ACLU Demands Answers from FBI Chief

July 26, 2007 12:00 am

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Washington, DC -Today, the American Civil Liberties Union strongly urged the House Judiciary Committee to hold the FBI accountable for its abuse of National Security Letters (NSLs) and its role in warrantless wiretapping. After passage of the Patriot Act, the NSL power was broadly expanded and broadly abused, according to a report issued by the FBI’s Office of the Inspector General (OIG). This will be the first congressional appearance of Director Robert Mueller since former Assistant Attorney General James Comey revealed Mueller’s unease with the National Security Agency’s wiretapping program during his testimony before the Senate in May.

“Frankly, the FBI has a lot of explaining to do,” said Caroline Fredrickson, director of the ACLU Washington Legislative Office. “From the rampant abuse of NSLs to the murky negotiations with the administration over domestic spying, there are far too many unanswered questions. The FBI is supposed to be enforcing the law, not trying to get around it.”

The ACLU has challenged both the NSL statute and the NSA program. In both cases, the district courts ruled in the ACLU’s favor. However, in the NSA case, the Sixth Circuit Court of Appeals refused to rule on the legality of the program, saying that the ACLU’s clients – criminal defense lawyers, journalists, scholars and non-profit organizations – could not prove with certainty they had been spied on. In the ACLU’s challenge to the NSL gag rule, the district court ruled the gag unconstitutional. Congress amended the law in 2006, fixing some problems with the statute but makes the “gag” provision even more oppressive. The ACLU challenged the amended gag law; arguments are scheduled for August 15 in the Southern District of New York.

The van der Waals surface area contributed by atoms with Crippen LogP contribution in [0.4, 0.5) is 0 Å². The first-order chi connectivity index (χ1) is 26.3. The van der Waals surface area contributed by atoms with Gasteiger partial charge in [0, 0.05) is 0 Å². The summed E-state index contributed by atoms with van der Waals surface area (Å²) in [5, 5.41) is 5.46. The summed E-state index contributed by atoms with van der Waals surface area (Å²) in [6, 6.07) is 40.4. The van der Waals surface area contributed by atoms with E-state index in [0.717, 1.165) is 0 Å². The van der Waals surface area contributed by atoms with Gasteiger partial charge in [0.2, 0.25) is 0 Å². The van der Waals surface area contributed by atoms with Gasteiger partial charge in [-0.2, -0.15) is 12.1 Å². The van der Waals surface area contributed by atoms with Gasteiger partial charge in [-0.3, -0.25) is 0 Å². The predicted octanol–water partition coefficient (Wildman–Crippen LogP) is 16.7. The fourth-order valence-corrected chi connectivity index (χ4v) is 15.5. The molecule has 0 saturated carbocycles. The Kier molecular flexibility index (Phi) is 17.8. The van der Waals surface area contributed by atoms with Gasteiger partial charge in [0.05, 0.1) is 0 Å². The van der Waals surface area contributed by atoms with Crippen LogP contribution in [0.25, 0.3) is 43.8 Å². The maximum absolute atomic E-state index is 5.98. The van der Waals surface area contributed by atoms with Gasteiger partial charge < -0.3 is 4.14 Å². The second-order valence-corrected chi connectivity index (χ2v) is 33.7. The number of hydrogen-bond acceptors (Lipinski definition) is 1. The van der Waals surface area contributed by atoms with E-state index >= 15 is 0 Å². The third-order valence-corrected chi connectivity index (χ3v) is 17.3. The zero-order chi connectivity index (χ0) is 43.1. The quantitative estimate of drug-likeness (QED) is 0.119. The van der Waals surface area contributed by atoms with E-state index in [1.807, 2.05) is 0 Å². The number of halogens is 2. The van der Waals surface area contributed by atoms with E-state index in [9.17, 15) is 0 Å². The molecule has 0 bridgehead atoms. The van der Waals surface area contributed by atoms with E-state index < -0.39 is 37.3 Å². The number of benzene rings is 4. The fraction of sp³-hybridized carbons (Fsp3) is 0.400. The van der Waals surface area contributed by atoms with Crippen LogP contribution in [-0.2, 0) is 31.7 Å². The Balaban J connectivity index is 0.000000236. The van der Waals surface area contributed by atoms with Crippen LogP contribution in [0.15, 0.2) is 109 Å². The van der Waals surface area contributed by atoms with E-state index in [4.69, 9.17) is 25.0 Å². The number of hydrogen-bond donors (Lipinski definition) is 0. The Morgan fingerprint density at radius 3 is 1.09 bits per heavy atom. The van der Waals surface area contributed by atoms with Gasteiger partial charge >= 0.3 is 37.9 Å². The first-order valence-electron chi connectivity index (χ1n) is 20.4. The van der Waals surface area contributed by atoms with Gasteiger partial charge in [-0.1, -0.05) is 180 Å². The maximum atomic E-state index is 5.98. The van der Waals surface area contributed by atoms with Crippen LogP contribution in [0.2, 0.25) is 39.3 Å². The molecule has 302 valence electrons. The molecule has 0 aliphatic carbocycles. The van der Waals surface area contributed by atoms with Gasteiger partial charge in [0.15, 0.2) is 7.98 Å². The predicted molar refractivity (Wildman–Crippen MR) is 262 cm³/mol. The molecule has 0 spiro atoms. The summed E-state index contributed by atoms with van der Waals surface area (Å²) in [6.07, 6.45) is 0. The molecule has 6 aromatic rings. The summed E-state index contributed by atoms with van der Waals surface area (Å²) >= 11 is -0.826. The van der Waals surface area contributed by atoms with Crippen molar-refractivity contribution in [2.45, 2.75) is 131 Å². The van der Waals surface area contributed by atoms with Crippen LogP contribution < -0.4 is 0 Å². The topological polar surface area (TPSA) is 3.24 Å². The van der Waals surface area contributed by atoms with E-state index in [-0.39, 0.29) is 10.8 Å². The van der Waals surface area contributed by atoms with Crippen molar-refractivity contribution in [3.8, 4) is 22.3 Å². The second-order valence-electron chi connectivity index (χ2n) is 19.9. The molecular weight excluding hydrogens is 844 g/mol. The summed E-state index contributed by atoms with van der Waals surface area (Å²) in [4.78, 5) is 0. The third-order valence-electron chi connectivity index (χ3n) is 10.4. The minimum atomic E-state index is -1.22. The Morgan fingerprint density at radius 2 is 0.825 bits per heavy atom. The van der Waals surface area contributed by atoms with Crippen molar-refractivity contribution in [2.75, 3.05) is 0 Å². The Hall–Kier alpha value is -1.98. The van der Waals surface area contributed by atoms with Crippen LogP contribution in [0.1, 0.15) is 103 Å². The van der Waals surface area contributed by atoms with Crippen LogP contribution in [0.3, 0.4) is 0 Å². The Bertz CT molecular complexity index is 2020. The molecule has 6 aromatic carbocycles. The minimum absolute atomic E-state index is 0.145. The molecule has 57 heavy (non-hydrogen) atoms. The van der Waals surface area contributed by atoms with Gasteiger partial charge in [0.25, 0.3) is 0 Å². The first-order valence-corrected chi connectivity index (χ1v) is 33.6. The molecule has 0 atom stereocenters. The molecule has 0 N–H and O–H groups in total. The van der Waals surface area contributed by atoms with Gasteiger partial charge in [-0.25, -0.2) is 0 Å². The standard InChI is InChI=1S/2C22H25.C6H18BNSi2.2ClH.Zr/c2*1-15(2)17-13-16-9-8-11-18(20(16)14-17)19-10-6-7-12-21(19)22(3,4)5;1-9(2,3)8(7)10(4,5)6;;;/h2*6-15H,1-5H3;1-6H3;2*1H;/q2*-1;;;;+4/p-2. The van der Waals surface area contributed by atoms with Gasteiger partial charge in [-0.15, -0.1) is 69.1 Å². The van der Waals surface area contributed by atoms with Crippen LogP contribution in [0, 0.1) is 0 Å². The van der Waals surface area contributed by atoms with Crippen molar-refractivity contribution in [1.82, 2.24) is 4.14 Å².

On the legislative front, Representatives Jerrold Nadler (D-NY) and Jeff Flake (R-AZ) introduced a bill today that would make several changes to the existing NSL statute, which allows FBI agents to demand phone, computer and bank records without judicial review. The bill includes a proposal to fix the gag rule and mandates reports to Congress on their use. The bill would also limit the use of NSLs to those directly connected to a terrorism investigation, thereby preventing the fishing expeditions that became public in the OIG’s report.

“The NSL statute is in desperate need of repair,” added Fredrickson. “It is clear that the executive branch has run amok, and clearly, both legislative and judicial intervention must occur to realign our system of checks and balances. Congress must pass the National Security Letters Reform Act of 2007 as quickly and assuredly as it passed the Patriot Act.”

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